The treachery, the betrayal, the nerve; how could Mats Hummels do it? Well, there had been those two other guys.
Historically, transfers between Borussia Dortmund and Bayern Munich rarely pass off without controversy – Hummels' low-key 2008 switch from Bavaria to the Ruhr region ironically standing as an exception – and the Germany centre-back's April transfer request prompted a familiar combination of dread and rage among the Dortmund faithful.
The club captain was booed by a significant section of the home crowd during the 5-1 win over Wolfsburg after his intentions became clear.
Bayern prising Dortmund stars Mario Gotze and Robert Lewandowski from their rivals in 2013 and 2014 brought a shuddering end to BVB's magnificent irritation of German football's pre-eminent force under Jurgen Klopp.
The 2010-11 Bundesliga title and the 2011-12 domestic double had Dortmund fans dreaming of a period of dominance that is customarily the domain of Bayern and only Bayern.
Munich then swept the board domestically during Jupp Heynckes' glorious farewell season and, ahead of ultimately beating their Klassiker rivals in the 2013 Champions League final, they landed the body blow.
Gotze, Dortmund's jewel, would join Bayern after a final he missed through injury. Lewandowski made his intentions to do the same clear, although Dortmund squeezed one more season out of the Poland forward at the expense of a transfer fee. They came a distant second to Bayern.
In 2014-15, the first season without both men, they improbably found themselves flirting with relegation midway through the campaign.
The celebrated Klopp moved on having led a recovery to Europa League qualification and, treading the same path as his predecessor from Mainz to Dortmund, Thomas Tuchel took up the reins.
With his own take on a youthful squad flushed with attacking verve, Tuchel rediscovered some of the old Klopp magic and Dortmund stayed in touch to prevent Pep Guardiola's final year in charge of Bayern merely becoming a title procession.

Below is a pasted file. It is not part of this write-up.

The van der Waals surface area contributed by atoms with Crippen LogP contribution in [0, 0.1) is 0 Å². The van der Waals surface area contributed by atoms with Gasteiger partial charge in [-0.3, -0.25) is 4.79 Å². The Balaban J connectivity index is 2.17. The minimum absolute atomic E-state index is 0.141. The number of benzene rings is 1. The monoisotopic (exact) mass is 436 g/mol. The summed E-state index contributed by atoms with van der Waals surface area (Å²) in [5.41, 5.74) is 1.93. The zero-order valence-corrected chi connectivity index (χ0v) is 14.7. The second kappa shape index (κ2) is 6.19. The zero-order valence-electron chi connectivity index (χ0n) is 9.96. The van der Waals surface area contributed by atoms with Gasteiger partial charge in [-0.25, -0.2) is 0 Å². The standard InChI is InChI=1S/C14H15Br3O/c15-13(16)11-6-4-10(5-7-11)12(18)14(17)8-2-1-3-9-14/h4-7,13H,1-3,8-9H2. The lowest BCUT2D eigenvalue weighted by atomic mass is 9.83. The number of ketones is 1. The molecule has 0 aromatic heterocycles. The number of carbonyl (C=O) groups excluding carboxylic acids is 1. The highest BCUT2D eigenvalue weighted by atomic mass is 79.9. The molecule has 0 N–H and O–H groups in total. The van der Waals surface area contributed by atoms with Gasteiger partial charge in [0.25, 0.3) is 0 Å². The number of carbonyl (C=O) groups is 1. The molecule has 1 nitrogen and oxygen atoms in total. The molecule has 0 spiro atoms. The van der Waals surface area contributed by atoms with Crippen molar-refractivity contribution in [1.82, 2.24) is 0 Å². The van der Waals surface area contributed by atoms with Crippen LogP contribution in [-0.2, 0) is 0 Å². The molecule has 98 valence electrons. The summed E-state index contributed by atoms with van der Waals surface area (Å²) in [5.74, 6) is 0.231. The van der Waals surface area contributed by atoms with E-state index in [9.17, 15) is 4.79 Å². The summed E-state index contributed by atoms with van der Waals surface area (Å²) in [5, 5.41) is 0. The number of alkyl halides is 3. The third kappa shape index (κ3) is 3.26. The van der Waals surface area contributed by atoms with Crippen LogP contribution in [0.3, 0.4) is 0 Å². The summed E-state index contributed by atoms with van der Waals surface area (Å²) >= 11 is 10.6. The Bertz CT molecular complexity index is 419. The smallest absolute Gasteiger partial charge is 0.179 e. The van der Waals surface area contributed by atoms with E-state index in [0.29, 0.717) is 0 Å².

It meant the loss of Hummels to Bayern, along with Ilkay Gundogan and Henrik Mkhitaryan moving to Manchester City and Manchester United respectively felt particularly cruel, with Dortmund apparently crushed once more by financial might at home and abroad.
But the romantics had developed a hard-nosed edge and, against considerable odds, Dortmund enjoyed a close-season in the transfer market that leaves them well-placed to end Bayern's four-year stranglehold on the Bundesliga title.
Firstly, following the experience of hanging on grimly to Lewandowski, Dortmund made sure they were handsomely recompensed for Hummels, Gundogan and Mkhitaryan – men all entering the final year of their contracts.
Hummels' replacement, Marc Bartra, was acquired with the minimum of fuss and expenditure from Barcelona. Stern examinations of the Spain international's defensive expertise surely lie ahead but the manner in which Bartra purred in possession against Bayern in the DFL-Supercup and a DFB Pokal procession versus minnows Eintracht Trier suggest he can stylishly replicate Hummels' capacity to start attacks from deep.
Gundogan's departure might be the most keenly felt, but Sebastian Rode's arrival showed transfers between Bayern and Dortmund can be a two-way street to benefit the latter.
Now 25, having failed to nail down a place during two seasons at the Allianz Arena, Rode is a classy operator entering his prime and could prove a steal for Tuchel, whose most eye-catching changes come in attack.
Gotze is the headline arrival and the prodigal son will have plenty to do if he is to win over all of the fans who once unquestioningly adored him.
The matchwinner in the 2014 World Cup final should have that task made easier by Dortmund retaining Pierre Emerick-Aubameyang – the livewire forward now unquestionably established among the very best in European football.
Andre Schurrle, signed from Wolfsburg, has a point to prove and provides insurance against Marco Reus' fitness struggles, while in Ousmane Dembele and Emre Mor, Tuchel is overseeing two of the continent's foremost attacking proteges.
Renato Sanches' move from Benfica to Bayern gives the champions their own star of tomorrow but Carlo Ancelotti's first close-season in charge has proved low key.
The Italian's reputation in the game made him an obvious candidate when the peerless Guardiola elected to move on to Manchester City, and the smart money would be on him to poke and prompt Germany's most talented squad to glory once more.
However, if there is the faintest whiff of stagnation, Tuchel and his hungry, exciting, brilliant side will need no second invitation to pounce.
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